AP makes wage, health insurance, DC proposal

Nearly five months after it presented its first proposal on eliminating the pension, the Associated Press on Wednesday gave the News Media Guild what it described as an “enhanced” proposed defined contribution plan and other economic issues. AP also offered to keep medical plan costs frozen for the life of the 33-month contract it is now proposing.

The retirement “enhancement” only changes the duration of extra payments for staffers whose pension would be frozen. AP is now offering to make the additional payments for seven years instead of the five years, on top of a base 3 percent annual contribution.

AP says the extra payment (1 percent for employees with fewer than 10 years of service, and 2 percent for employees with 10 or more years of service), is designed to compensate for the pension freeze. The “enhancement” would end after seven years. The Guild’s actuaries have said AP’s plan would cost some staffers hundreds of thousands of dollars.

AP’s retirement proposal does nothing for DC plan participants who have been hired since March 1, 2006, or opted into the plan over the pension plan. The Guild’s proposed “fixed cost” pension plan would have helped all employees. 

On other economic issues, the company wage offer remained unchanged. AP is proposing raises of 1.5 percent effective March 1, 2011; Sept. 1, 2011 and Sept. 1, 2012. The AP is proposing that the contract end Aug. 31, 2013.

 AP described its wage offer as generous compared to others in the industry.

AP said it decided to improve its economic offer after seeing AP staff’s reaction on the Internet and in videos of Guild rallies across the nation.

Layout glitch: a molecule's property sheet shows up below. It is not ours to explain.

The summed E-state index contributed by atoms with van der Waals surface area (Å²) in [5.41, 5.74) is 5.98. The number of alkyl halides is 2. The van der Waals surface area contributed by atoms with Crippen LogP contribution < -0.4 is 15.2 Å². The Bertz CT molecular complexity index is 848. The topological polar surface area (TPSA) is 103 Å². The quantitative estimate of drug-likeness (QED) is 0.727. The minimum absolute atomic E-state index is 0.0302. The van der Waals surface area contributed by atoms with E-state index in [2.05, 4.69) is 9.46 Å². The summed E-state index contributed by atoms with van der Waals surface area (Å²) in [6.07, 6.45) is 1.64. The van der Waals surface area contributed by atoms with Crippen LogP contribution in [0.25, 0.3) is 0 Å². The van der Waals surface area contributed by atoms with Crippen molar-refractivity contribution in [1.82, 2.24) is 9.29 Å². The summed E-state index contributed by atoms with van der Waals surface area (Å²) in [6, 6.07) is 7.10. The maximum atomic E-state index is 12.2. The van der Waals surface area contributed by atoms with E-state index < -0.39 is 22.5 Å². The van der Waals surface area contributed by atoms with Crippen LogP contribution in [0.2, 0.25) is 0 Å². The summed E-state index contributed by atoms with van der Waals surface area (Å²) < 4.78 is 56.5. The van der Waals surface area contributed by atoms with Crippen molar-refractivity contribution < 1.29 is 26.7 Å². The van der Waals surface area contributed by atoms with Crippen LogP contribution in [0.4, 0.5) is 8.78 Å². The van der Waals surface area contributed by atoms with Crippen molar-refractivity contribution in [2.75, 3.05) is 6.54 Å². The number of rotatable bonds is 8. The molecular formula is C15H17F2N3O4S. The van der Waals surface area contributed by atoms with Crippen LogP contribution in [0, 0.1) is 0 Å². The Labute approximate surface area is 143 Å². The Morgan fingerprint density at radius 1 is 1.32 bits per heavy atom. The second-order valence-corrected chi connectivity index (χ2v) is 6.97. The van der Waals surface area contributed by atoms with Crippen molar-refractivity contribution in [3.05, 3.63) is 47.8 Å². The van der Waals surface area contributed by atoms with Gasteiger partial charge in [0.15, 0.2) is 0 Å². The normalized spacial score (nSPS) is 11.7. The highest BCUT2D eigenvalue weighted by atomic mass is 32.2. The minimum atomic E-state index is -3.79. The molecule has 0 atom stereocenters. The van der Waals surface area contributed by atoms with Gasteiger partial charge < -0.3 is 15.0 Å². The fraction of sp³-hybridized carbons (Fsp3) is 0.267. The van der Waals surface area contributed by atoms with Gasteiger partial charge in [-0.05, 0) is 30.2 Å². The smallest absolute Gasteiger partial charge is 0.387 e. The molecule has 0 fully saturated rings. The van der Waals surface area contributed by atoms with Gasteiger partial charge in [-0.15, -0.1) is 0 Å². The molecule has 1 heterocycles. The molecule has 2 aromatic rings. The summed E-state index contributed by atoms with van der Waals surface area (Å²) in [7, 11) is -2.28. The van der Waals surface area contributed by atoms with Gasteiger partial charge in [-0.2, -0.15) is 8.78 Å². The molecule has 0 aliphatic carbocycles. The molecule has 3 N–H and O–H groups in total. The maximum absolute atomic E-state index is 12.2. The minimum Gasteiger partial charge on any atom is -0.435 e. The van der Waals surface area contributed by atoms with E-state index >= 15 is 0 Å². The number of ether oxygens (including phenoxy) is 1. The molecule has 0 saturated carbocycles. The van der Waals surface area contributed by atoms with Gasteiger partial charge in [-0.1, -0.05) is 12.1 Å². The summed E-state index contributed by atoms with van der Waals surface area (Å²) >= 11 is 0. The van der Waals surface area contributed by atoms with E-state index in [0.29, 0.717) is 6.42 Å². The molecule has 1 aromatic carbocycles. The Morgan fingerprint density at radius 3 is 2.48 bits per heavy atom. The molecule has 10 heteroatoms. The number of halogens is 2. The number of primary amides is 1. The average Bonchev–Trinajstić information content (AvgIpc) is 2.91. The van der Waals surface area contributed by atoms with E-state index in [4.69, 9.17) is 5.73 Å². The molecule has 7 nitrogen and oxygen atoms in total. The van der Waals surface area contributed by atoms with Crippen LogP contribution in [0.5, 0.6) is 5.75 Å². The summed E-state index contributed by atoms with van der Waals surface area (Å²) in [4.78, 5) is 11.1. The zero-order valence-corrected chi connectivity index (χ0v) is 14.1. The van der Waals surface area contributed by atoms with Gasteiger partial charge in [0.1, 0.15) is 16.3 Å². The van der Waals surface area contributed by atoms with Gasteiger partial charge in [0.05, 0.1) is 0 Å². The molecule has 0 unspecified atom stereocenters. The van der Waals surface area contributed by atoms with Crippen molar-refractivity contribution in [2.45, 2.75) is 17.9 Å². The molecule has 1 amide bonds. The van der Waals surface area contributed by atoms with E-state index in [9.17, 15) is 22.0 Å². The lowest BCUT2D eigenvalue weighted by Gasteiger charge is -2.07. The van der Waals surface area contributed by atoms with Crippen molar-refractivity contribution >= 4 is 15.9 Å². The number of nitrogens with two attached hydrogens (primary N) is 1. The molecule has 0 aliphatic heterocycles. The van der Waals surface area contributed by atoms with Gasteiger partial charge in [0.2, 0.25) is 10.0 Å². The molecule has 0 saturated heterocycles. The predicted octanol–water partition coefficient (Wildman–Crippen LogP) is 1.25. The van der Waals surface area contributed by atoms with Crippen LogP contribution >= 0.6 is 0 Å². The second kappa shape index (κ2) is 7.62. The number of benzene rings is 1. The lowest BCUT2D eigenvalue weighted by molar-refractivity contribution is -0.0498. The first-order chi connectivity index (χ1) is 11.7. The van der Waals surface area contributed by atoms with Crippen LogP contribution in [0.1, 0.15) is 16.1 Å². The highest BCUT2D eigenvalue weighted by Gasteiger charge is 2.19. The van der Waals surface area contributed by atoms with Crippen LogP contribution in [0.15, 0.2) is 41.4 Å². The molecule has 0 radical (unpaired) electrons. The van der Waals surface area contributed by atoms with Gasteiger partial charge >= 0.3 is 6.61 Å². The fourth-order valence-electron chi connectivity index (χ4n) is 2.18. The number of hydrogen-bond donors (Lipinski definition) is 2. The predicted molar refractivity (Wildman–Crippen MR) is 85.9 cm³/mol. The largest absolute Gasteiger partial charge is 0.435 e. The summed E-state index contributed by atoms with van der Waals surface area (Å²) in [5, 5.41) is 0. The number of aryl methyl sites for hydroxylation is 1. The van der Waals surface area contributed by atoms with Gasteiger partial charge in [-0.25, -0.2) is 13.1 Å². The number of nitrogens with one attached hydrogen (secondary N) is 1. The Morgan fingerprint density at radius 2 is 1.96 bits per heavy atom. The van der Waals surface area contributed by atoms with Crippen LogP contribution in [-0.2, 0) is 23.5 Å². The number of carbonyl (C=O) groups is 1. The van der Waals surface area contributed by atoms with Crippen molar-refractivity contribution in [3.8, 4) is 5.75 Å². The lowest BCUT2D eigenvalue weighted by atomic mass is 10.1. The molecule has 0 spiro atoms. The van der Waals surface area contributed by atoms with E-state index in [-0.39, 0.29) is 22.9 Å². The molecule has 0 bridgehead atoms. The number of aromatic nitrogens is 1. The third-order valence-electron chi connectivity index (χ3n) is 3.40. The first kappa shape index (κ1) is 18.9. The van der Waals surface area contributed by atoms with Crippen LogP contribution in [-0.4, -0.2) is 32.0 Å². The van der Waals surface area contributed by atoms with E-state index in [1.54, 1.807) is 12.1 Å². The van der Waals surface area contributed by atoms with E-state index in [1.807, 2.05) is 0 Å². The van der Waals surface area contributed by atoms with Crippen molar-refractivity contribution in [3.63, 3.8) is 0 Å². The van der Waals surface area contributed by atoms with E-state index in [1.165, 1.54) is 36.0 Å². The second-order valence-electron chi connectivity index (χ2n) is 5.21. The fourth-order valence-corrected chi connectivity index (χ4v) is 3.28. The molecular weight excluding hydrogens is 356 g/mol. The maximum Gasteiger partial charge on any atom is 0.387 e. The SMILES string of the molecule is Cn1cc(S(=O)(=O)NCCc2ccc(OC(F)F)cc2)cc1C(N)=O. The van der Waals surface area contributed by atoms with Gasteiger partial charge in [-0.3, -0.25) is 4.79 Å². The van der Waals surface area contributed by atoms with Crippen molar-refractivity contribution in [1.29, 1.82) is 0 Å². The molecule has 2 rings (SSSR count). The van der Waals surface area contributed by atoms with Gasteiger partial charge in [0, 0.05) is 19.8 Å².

“We’re pleased with the offer to freeze health insurance, but the rest of the company’s offer is disappointing,” said Martha Waggoner, bargaining committee chair. “Under the company’s proposal, the pension is gone forever, but AP’s transition benefits are temporary.”

The AP said it would agree to a separate contract stating that the pension enhancements would be good for the seven years and would not be re-negotiated at the end of any new contract.

The AP emphasized the importance of reaching agreement in the next few days, saying that otherwise, the offer could change to something less. AP staffers want their pay raise in their pocketbooks now, said Michelle Ehrlich, the company’s director of labor relations.

Ehrlich also said the union had caused the company to move on its proposals in ways it hadn’t thought possible when bargaining began in mid-October.

But the Guild said it needed more time to talk about the offer with its members and develop an overall proposal.

The Guild has asked the AP for a summary of defined contribution plans that the company may sponsor for executives or salaried personnel, but the information has not been provided. The company said early that the pain of the pension freeze would be shared by all employees and the information is needed to confirm that commitment.

The negotiators are continuing to press for the information, especially in light of the AP’s dedication to Freedom of Information requests and Sunshine Week, a people’s right-to-know initiative.

The AP also rejected the Guild’s proposal for a “fair share” agency fee, which would require current union members to remain in the Guild and require any new hires to pay fair share agency shop fees or join the union. The AP said it was wrong in this economic climate to require people to pay money to the union.

 On other issues, the Guild and the AP reached these tentative agreements:

 _ in the Broadcast News Center, employees receiving a talent differential as of March 1, will have that rolled into salary, as has occurred in recent years with other differentials. 

 _ on the Technology Unit job security, which now includes many of the provisions from the Editorial Unit contract, including protections against losing your job if the AP hasn’t trained you for a new position.

 _ on advancement opportunities, the company will reimburse an employee for courses taken to advance their careers, if the course and payment are approved in advance and provided the employee completes the course or shows satisfactory progress. The two sides will set up a training committee of up to three people appointed by the Guild and up to three appointed by the AP that will meet every six months to discuss concerns.

In addition to Waggoner, those representing the Guild were: Tony Winton, John Braunreiter, Don Ryan, Vin Cherwoo and Kevin Keane.

In addition to Ehrlich, those representing the AP were: Sue Gilkey, Hilda Auguste, Alison Quan and attorney Steve Macri.

Also present was federal mediator Kathy Murray-Cannon.